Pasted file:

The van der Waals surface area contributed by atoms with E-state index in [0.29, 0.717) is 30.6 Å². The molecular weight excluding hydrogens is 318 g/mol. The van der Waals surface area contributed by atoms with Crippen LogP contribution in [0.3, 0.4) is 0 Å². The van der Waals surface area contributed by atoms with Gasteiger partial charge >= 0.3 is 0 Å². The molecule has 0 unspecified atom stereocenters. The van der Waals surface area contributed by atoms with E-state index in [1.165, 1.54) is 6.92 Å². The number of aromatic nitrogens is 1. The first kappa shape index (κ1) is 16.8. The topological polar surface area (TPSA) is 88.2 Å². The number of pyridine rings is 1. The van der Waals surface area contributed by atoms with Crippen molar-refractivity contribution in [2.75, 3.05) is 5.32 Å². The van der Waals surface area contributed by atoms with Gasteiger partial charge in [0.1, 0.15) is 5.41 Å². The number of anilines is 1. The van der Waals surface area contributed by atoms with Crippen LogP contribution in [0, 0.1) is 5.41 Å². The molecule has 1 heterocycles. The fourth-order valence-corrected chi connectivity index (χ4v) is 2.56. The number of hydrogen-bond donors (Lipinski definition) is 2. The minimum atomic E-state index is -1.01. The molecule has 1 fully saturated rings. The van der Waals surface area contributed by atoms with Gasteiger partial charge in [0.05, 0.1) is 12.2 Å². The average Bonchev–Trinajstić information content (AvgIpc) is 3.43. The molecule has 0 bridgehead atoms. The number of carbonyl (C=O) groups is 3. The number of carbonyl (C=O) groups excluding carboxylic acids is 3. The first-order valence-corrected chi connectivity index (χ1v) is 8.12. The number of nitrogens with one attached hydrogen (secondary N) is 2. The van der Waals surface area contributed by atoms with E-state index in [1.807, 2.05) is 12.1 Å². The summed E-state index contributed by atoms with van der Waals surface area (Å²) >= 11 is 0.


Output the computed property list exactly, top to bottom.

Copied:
The van der Waals surface area contributed by atoms with E-state index in [0.29, 0.717) is 30.6 Å². The molecular weight excluding hydrogens is 318 g/mol. The van der Waals surface area contributed by atoms with Crippen LogP contribution in [0.3, 0.4) is 0 Å². The van der Waals surface area contributed by atoms with Gasteiger partial charge >= 0.3 is 0 Å². The molecule has 0 unspecified atom stereocenters. The van der Waals surface area contributed by atoms with E-state index in [1.165, 1.54) is 6.92 Å². The number of aromatic nitrogens is 1. The first kappa shape index (κ1) is 16.8. The topological polar surface area (TPSA) is 88.2 Å². The number of pyridine rings is 1. The van der Waals surface area contributed by atoms with Crippen molar-refractivity contribution in [2.75, 3.05) is 5.32 Å². The van der Waals surface area contributed by atoms with Gasteiger partial charge in [0.1, 0.15) is 5.41 Å². The number of anilines is 1. The van der Waals surface area contributed by atoms with Crippen LogP contribution in [0, 0.1) is 5.41 Å². The molecule has 1 heterocycles. The fourth-order valence-corrected chi connectivity index (χ4v) is 2.56. The number of hydrogen-bond donors (Lipinski definition) is 2. The minimum atomic E-state index is -1.01. The molecule has 1 fully saturated rings. The van der Waals surface area contributed by atoms with Gasteiger partial charge in [0.05, 0.1) is 12.2 Å². The average Bonchev–Trinajstić information content (AvgIpc) is 3.43. The molecule has 0 bridgehead atoms. The number of carbonyl (C=O) groups is 3. The number of carbonyl (C=O) groups excluding carboxylic acids is 3. The first-order valence-corrected chi connectivity index (χ1v) is 8.12. The number of nitrogens with one attached hydrogen (secondary N) is 2. The van der Waals surface area contributed by atoms with E-state index in [1.807, 2.05) is 12.1 Å². The summed E-state index contributed by atoms with van der Waals surface area (Å²) >= 11 is 0.